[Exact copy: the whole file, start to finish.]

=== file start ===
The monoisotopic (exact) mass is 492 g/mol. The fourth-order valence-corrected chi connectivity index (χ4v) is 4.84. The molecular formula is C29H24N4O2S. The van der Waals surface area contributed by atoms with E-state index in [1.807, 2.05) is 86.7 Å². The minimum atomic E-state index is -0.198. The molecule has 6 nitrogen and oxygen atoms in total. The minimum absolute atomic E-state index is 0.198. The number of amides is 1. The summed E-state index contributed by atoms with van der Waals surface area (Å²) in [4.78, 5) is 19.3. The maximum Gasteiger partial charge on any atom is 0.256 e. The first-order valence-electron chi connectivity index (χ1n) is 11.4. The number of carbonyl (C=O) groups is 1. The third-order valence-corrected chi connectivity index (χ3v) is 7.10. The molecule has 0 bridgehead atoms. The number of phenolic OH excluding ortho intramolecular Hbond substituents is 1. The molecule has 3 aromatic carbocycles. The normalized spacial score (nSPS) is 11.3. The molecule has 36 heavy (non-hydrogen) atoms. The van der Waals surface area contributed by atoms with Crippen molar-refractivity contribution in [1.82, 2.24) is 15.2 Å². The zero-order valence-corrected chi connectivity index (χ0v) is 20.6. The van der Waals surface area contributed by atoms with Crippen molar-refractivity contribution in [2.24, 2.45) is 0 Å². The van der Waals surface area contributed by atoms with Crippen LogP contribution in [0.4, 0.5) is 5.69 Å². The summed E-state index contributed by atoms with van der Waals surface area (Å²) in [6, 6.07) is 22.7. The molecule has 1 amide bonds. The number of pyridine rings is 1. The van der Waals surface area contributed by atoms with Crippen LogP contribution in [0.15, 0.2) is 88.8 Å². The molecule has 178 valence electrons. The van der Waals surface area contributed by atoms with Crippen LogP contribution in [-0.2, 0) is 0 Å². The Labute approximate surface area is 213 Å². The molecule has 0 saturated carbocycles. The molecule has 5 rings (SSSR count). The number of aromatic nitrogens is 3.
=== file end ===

The monoisotopic (exact) mass is 492 g/mol. The fourth-order valence-corrected chi connectivity index (χ4v) is 4.84. The molecular formula is C29H24N4O2S. The van der Waals surface area contributed by atoms with E-state index in [1.807, 2.05) is 86.7 Å². The minimum atomic E-state index is -0.198. The molecule has 6 nitrogen and oxygen atoms in total. The minimum absolute atomic E-state index is 0.198. The number of amides is 1. The summed E-state index contributed by atoms with van der Waals surface area (Å²) in [4.78, 5) is 19.3. The maximum Gasteiger partial charge on any atom is 0.256 e. The first-order valence-electron chi connectivity index (χ1n) is 11.4. The number of carbonyl (C=O) groups is 1. The third-order valence-corrected chi connectivity index (χ3v) is 7.10. The molecule has 0 bridgehead atoms. The number of phenolic OH excluding ortho intramolecular Hbond substituents is 1. The molecule has 3 aromatic carbocycles. The normalized spacial score (nSPS) is 11.3. The molecule has 36 heavy (non-hydrogen) atoms. The van der Waals surface area contributed by atoms with Crippen molar-refractivity contribution in [1.82, 2.24) is 15.2 Å². The zero-order valence-corrected chi connectivity index (χ0v) is 20.6. The van der Waals surface area contributed by atoms with Crippen molar-refractivity contribution in [2.24, 2.45) is 0 Å². The van der Waals surface area contributed by atoms with Crippen LogP contribution in [0.4, 0.5) is 5.69 Å². The summed E-state index contributed by atoms with van der Waals surface area (Å²) in [6, 6.07) is 22.7. The molecule has 1 amide bonds. The number of pyridine rings is 1. The van der Waals surface area contributed by atoms with Crippen LogP contribution in [0.15, 0.2) is 88.8 Å². The molecule has 178 valence electrons. The van der Waals surface area contributed by atoms with Crippen LogP contribution in [-0.2, 0) is 0 Å². The Labute approximate surface area is 213 Å². The molecule has 0 saturated carbocycles. The molecule has 5 rings (SSSR count). The number of aromatic nitrogens is 3.